See also[edit]

Rabbinic cabinet

References[edit]

^ Sussman, Lance (2005). "The Myth of the Trefa Banquet: American Culinary Culture and the Radicalization of Food Policy in American Reform Judaism". The American Jewish
Jewish
Archives Journal. Cincinnati: Hebrew Union College- Jewish
Jewish
Institute of Religion. 57 (1–2): 29–52. ISSN 0002-905X. Retrieved April 4, 2010.  ^ Grace, Kevin (Jan 4, 2012). "Legendary Locals of Cincinnati". Arcadia Publishing. p. 31. Retrieved 2013-05-07.  ^ a b " Jewish
Jewish
Life in America".  ^ "Hebrew Union College History". Archived from the original on 2007-02-05.  ^ "Hebrew Union College Academics". Archived from the original on 2007-02-07.  ^ "Hebrew Union College: University of Southern California". Archived from the original on 2006-09-04.  ^ "CMJE - CMJE". Archived from the original on 2011-08-20.  ^ Martin, Douglas. "Alfred Gottschalk, 79, Scholar of Reform Judaism, Is Dead", The New York Times, September 15, 2009. Accessed September 16, 2009. ^ " Debbie Friedman
Debbie Friedman
School of Sacred Music Renaming at HUC-JIR/New York".  ^ "Hebrew Union College- Jewish
Jewish
Institute of Religion Dedicates Debbie Friedman School of Sacred Music - Hebrew Union College - Jewish Institute of Religion". Archived from the original on 2012-06-16.  ^ "Hebrew Union College Statistics". Archived from the original on 2007-02-05.  ^ "Sally Jane Priesand - Jewish
Jewish
Women's Archive".  ^ "Cantors: American Jewish
Jewish
Women - Jewish
Jewish
Women's Archive".  ^ a b Why a small word change is a big deal for Reform women rabbis JTA, May 31, 2016 ^ "Archived copy". Archived from the original on 2013-06-23. Retrieved 2013-07-05.  ^ a b " Transgender
Transgender
Jews Now Out of Closet, Seeking Communal Recognition".  ^ a b "Archived copy". Archived from the original on 2007-05-06. Retrieved 2013-09-09.  ^ a b " Rabbi
Rabbi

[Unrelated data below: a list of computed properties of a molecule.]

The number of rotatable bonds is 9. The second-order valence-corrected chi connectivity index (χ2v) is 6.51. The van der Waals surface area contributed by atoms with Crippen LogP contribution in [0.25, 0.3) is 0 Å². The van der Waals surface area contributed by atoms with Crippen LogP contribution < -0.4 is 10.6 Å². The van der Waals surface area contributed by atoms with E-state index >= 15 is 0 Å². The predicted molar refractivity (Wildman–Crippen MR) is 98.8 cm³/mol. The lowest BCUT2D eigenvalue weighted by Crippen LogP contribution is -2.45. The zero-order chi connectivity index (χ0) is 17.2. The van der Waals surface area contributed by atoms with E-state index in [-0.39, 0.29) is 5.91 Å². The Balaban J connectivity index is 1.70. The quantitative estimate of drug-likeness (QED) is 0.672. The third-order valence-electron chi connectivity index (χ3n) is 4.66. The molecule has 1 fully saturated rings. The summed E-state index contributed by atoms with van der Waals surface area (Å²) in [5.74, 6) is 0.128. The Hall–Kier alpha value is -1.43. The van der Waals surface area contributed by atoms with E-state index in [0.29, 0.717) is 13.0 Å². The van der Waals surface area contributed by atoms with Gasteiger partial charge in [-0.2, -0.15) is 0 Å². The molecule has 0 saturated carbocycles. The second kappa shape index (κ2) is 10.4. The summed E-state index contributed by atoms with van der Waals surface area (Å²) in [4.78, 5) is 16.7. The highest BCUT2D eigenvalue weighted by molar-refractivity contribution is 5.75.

Zellman - bethelberkeley.org".  ^ a b " Transgender
Transgender
Jews Now Out of Closet, Seeking Communal Recognition".  ^ "Archived copy". Archived from the original on 2009-06-11. Retrieved 2012-01-08.  ^ HUC-JIR Museum in New York, Hebrew Union College – Jewish Institute of Religion, retrieved 2014-07-21  ^ " Carole B. Balin (curriculum vitae)" (PDF). Hebrew Union College. 14 June 2013. Retrieved 25 April 2016.  ^ "Cody Bahir - Universiteit Leiden - Academia.edu".  ^ ""Troublemaker" Women Honored, Receive Ivy auburn". Auburnseminary.org. 2009-08-22. Archived from the original on 2011-07-25. Retrieved 2012-02-09.  ^ "This Week in History - Angela Warnick Buchdahl invested as first Asian-American cantor Jewish
Jewish
Women's Archive". Jwa.org. 1999-05-16. Retrieved 2012-02-09.  ^ "Women's History Month: Unique Rabbi-Cantor Follows Her Own Melody".  ^ "Angela Buchdahl". Finding Your Roots.  ^ "Our Clergy: Ammiel Hirsch, Senior Rabbi". Stephen Wise Free Synagogue. Archived from the original on 15 April 2011. Retrieved 2 April 2011.  ^ " Joseph Krauskopf Memorial Library". www.delval.edu.  ^ "DR".  ^ "America's First Female Rabbi
Rabbi
Reflects on Four Decades Since Ordination".  ^ "Newspaper clipping highlights one of world's first female rabbis - Special
Special
Collections <> The University of Southern Mississippi Libraries". 

External links[edit]

Hebrew Union College Website Central Conference of American Rabbis
Rabbis
Website The Union for Reform Judaism
Reform Judaism
Website Reform Judaism
Reform Judaism
Magazine Home Page

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Major domestic and neighborhood assistance organizations

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Major religious movement organizations (and associated rabbinical membership and policy body; seminary)

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Orthodox Union
(Rabbinical Council of America; RIETS-YU, etc.) Society for Humanistic Judaism United Synagogue of Conservative Judaism
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(Rabbinical Assembly; JTSA / AJU-Ziegler) Union for Reform Judaism
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(Central Conference of American Rabbis; HUC) Project Genesis (organization)

Major youth groups

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B'nai B'rith
Youth Organization (BBYO) (AZA / BBG) Bnei Akiva NCSY North American Federation of Temple Youth (NFTY) Tzivos Hashem United Synagogue Youth
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(USY) / Kadima Young Judaea

Religious education

College Jewish
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Jewish
day school

PARDeS RAVSAK Schechter Torah Umesorah

Yeshiva
Yeshiva
/ Mesivta

Major college organizations and Jewish
Jewish
fraternities

Organizations

Chabad on Campus Hillel KESHER (defunct) KOACH (defunct) Masorti on Campus Orthodox student groups

Fraternities and Sororities

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Coordinates: 31°46′34″N 35°13′22″E / 31.77611°N 35.22278°E /